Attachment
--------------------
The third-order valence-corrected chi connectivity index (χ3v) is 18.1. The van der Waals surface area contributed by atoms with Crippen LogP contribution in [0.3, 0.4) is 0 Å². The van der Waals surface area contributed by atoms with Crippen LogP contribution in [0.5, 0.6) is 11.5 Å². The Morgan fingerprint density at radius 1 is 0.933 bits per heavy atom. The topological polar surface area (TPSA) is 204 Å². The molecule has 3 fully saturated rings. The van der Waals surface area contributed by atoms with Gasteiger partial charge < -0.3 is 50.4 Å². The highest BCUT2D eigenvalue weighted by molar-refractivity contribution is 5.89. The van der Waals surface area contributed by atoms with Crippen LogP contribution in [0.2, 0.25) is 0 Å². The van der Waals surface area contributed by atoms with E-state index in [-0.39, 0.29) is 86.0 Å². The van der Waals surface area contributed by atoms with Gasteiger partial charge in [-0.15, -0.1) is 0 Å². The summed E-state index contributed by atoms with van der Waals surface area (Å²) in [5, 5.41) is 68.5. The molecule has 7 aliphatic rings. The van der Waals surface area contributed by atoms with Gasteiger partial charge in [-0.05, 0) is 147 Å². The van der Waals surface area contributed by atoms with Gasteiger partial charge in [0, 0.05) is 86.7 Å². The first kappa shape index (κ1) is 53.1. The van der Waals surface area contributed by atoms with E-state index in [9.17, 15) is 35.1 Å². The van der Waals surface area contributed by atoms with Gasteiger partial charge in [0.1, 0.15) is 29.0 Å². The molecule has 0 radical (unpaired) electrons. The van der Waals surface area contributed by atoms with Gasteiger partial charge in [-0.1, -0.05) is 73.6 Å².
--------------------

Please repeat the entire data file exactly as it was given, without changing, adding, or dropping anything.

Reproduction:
The third-order valence-corrected chi connectivity index (χ3v) is 18.1. The van der Waals surface area contributed by atoms with Crippen LogP contribution in [0.3, 0.4) is 0 Å². The van der Waals surface area contributed by atoms with Crippen LogP contribution in [0.5, 0.6) is 11.5 Å². The Morgan fingerprint density at radius 1 is 0.933 bits per heavy atom. The topological polar surface area (TPSA) is 204 Å². The molecule has 3 fully saturated rings. The van der Waals surface area contributed by atoms with Gasteiger partial charge < -0.3 is 50.4 Å². The highest BCUT2D eigenvalue weighted by molar-refractivity contribution is 5.89. The van der Waals surface area contributed by atoms with Crippen LogP contribution in [0.2, 0.25) is 0 Å². The van der Waals surface area contributed by atoms with E-state index in [-0.39, 0.29) is 86.0 Å². The van der Waals surface area contributed by atoms with Gasteiger partial charge in [-0.15, -0.1) is 0 Å². The summed E-state index contributed by atoms with van der Waals surface area (Å²) in [5, 5.41) is 68.5. The molecule has 7 aliphatic rings. The van der Waals surface area contributed by atoms with Gasteiger partial charge in [-0.05, 0) is 147 Å². The van der Waals surface area contributed by atoms with Gasteiger partial charge in [0, 0.05) is 86.7 Å². The first kappa shape index (κ1) is 53.1. The van der Waals surface area contributed by atoms with E-state index in [9.17, 15) is 35.1 Å². The van der Waals surface area contributed by atoms with Gasteiger partial charge in [0.1, 0.15) is 29.0 Å². The molecule has 0 radical (unpaired) electrons. The van der Waals surface area contributed by atoms with Gasteiger partial charge in [-0.1, -0.05) is 73.6 Å².